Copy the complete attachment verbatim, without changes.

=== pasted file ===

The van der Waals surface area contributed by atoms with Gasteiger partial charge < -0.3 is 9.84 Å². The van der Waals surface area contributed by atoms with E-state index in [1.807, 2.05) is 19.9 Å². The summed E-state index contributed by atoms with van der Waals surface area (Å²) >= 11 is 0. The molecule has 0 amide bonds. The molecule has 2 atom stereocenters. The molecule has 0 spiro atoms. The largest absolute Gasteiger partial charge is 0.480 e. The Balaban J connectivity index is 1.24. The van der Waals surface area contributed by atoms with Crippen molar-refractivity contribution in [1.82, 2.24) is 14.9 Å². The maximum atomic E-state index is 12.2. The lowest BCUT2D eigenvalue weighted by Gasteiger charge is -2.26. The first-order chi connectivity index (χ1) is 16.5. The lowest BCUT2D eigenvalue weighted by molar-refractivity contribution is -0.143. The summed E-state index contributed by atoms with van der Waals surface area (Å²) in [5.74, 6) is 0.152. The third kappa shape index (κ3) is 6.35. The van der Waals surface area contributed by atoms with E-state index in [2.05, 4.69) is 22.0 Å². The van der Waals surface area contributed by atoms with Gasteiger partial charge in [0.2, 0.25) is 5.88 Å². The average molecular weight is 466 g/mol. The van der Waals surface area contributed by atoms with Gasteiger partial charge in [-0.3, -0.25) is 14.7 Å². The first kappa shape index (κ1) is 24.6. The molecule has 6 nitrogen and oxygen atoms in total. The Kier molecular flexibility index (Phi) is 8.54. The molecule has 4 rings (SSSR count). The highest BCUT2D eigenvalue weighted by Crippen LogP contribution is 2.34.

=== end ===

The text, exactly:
The van der Waals surface area contributed by atoms with Gasteiger partial charge < -0.3 is 9.84 Å². The van der Waals surface area contributed by atoms with E-state index in [1.807, 2.05) is 19.9 Å². The summed E-state index contributed by atoms with van der Waals surface area (Å²) >= 11 is 0. The molecule has 0 amide bonds. The molecule has 2 atom stereocenters. The molecule has 0 spiro atoms. The largest absolute Gasteiger partial charge is 0.480 e. The Balaban J connectivity index is 1.24. The van der Waals surface area contributed by atoms with Crippen molar-refractivity contribution in [1.82, 2.24) is 14.9 Å². The maximum atomic E-state index is 12.2. The lowest BCUT2D eigenvalue weighted by Gasteiger charge is -2.26. The first-order chi connectivity index (χ1) is 16.5. The lowest BCUT2D eigenvalue weighted by molar-refractivity contribution is -0.143. The summed E-state index contributed by atoms with van der Waals surface area (Å²) in [5.74, 6) is 0.152. The third kappa shape index (κ3) is 6.35. The van der Waals surface area contributed by atoms with E-state index in [2.05, 4.69) is 22.0 Å². The van der Waals surface area contributed by atoms with Gasteiger partial charge in [0.2, 0.25) is 5.88 Å². The average molecular weight is 466 g/mol. The van der Waals surface area contributed by atoms with Gasteiger partial charge in [-0.3, -0.25) is 14.7 Å². The first kappa shape index (κ1) is 24.6. The molecule has 6 nitrogen and oxygen atoms in total. The Kier molecular flexibility index (Phi) is 8.54. The molecule has 4 rings (SSSR count). The highest BCUT2D eigenvalue weighted by Crippen LogP contribution is 2.34.